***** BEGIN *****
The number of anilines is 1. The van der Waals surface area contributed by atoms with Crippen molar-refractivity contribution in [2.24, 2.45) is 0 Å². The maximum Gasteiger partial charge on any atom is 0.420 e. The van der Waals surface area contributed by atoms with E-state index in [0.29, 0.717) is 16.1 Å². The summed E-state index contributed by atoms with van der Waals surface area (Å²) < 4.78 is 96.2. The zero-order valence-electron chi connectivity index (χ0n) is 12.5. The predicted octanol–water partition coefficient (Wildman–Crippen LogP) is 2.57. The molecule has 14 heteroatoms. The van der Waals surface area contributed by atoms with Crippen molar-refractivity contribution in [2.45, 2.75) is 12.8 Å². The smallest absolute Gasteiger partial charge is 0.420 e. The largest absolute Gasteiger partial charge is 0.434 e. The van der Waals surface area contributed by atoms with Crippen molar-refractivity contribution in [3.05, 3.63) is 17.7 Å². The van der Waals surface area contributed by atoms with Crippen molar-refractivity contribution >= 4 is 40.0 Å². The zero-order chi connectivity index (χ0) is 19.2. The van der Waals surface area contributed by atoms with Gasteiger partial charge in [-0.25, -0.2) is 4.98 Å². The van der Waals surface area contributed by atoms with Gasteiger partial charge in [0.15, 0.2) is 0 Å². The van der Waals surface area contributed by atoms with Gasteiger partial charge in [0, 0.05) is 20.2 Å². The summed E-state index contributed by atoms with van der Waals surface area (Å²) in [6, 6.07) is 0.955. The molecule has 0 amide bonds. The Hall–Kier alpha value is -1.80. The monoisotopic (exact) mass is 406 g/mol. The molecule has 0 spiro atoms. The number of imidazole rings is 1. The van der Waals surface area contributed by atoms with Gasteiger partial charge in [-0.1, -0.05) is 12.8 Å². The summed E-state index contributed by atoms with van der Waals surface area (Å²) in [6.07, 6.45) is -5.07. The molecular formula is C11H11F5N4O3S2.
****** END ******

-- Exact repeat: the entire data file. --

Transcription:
The number of anilines is 1. The van der Waals surface area contributed by atoms with Crippen molar-refractivity contribution in [2.24, 2.45) is 0 Å². The maximum Gasteiger partial charge on any atom is 0.420 e. The van der Waals surface area contributed by atoms with E-state index in [0.29, 0.717) is 16.1 Å². The summed E-state index contributed by atoms with van der Waals surface area (Å²) < 4.78 is 96.2. The zero-order valence-electron chi connectivity index (χ0n) is 12.5. The predicted octanol–water partition coefficient (Wildman–Crippen LogP) is 2.57. The molecule has 14 heteroatoms. The van der Waals surface area contributed by atoms with Crippen molar-refractivity contribution in [2.45, 2.75) is 12.8 Å². The smallest absolute Gasteiger partial charge is 0.420 e. The largest absolute Gasteiger partial charge is 0.434 e. The van der Waals surface area contributed by atoms with Crippen molar-refractivity contribution in [3.05, 3.63) is 17.7 Å². The van der Waals surface area contributed by atoms with Crippen molar-refractivity contribution >= 4 is 40.0 Å². The zero-order chi connectivity index (χ0) is 19.2. The van der Waals surface area contributed by atoms with Gasteiger partial charge in [-0.25, -0.2) is 4.98 Å². The van der Waals surface area contributed by atoms with Gasteiger partial charge in [0.15, 0.2) is 0 Å². The van der Waals surface area contributed by atoms with Gasteiger partial charge in [0, 0.05) is 20.2 Å². The summed E-state index contributed by atoms with van der Waals surface area (Å²) in [6, 6.07) is 0.955. The molecule has 0 amide bonds. The Hall–Kier alpha value is -1.80. The monoisotopic (exact) mass is 406 g/mol. The molecule has 0 spiro atoms. The number of imidazole rings is 1. The van der Waals surface area contributed by atoms with Gasteiger partial charge in [-0.1, -0.05) is 12.8 Å². The summed E-state index contributed by atoms with van der Waals surface area (Å²) in [6.07, 6.45) is -5.07. The molecular formula is C11H11F5N4O3S2.